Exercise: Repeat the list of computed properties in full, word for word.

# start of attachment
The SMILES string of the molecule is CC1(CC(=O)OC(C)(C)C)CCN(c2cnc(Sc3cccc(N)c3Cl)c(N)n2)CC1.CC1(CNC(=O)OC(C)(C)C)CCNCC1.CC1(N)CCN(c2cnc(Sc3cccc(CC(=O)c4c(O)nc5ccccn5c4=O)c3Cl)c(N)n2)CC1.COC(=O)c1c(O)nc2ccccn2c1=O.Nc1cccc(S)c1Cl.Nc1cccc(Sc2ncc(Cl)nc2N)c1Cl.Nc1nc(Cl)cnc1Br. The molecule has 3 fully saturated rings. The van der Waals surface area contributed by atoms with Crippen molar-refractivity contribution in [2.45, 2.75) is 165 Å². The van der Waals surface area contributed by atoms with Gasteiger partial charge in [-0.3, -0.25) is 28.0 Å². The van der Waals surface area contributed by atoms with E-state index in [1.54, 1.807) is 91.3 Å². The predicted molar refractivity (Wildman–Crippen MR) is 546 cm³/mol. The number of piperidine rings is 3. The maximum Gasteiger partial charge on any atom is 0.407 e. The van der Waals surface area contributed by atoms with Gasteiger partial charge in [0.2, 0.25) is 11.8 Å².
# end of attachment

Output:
The SMILES string of the molecule is CC1(CC(=O)OC(C)(C)C)CCN(c2cnc(Sc3cccc(N)c3Cl)c(N)n2)CC1.CC1(CNC(=O)OC(C)(C)C)CCNCC1.CC1(N)CCN(c2cnc(Sc3cccc(CC(=O)c4c(O)nc5ccccn5c4=O)c3Cl)c(N)n2)CC1.COC(=O)c1c(O)nc2ccccn2c1=O.Nc1cccc(S)c1Cl.Nc1cccc(Sc2ncc(Cl)nc2N)c1Cl.Nc1nc(Cl)cnc1Br. The molecule has 3 fully saturated rings. The van der Waals surface area contributed by atoms with Crippen molar-refractivity contribution in [2.45, 2.75) is 165 Å². The van der Waals surface area contributed by atoms with Gasteiger partial charge in [-0.3, -0.25) is 28.0 Å². The van der Waals surface area contributed by atoms with E-state index in [1.54, 1.807) is 91.3 Å². The predicted molar refractivity (Wildman–Crippen MR) is 546 cm³/mol. The number of piperidine rings is 3. The maximum Gasteiger partial charge on any atom is 0.407 e. The van der Waals surface area contributed by atoms with Gasteiger partial charge in [0.2, 0.25) is 11.8 Å².